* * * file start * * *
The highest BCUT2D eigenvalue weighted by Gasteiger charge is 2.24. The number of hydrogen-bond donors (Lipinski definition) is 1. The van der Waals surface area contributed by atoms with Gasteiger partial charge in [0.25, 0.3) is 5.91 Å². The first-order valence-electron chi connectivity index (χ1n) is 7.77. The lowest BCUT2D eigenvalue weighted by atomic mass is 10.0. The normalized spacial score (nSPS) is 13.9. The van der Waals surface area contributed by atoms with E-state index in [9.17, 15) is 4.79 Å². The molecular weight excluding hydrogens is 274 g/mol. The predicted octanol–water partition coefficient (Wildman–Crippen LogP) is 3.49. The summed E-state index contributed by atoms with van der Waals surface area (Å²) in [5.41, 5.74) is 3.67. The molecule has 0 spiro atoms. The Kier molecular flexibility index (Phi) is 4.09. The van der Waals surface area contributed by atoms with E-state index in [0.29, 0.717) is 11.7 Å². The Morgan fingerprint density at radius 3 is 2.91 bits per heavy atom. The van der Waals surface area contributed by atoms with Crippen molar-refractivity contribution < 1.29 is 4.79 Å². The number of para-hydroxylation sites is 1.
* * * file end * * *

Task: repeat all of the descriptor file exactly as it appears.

The highest BCUT2D eigenvalue weighted by Gasteiger charge is 2.24. The number of hydrogen-bond donors (Lipinski definition) is 1. The van der Waals surface area contributed by atoms with Gasteiger partial charge in [0.25, 0.3) is 5.91 Å². The first-order valence-electron chi connectivity index (χ1n) is 7.77. The lowest BCUT2D eigenvalue weighted by atomic mass is 10.0. The normalized spacial score (nSPS) is 13.9. The van der Waals surface area contributed by atoms with E-state index in [9.17, 15) is 4.79 Å². The molecular weight excluding hydrogens is 274 g/mol. The predicted octanol–water partition coefficient (Wildman–Crippen LogP) is 3.49. The summed E-state index contributed by atoms with van der Waals surface area (Å²) in [5.41, 5.74) is 3.67. The molecule has 0 spiro atoms. The Kier molecular flexibility index (Phi) is 4.09. The van der Waals surface area contributed by atoms with E-state index in [0.29, 0.717) is 11.7 Å². The Morgan fingerprint density at radius 3 is 2.91 bits per heavy atom. The van der Waals surface area contributed by atoms with Crippen molar-refractivity contribution < 1.29 is 4.79 Å². The number of para-hydroxylation sites is 1.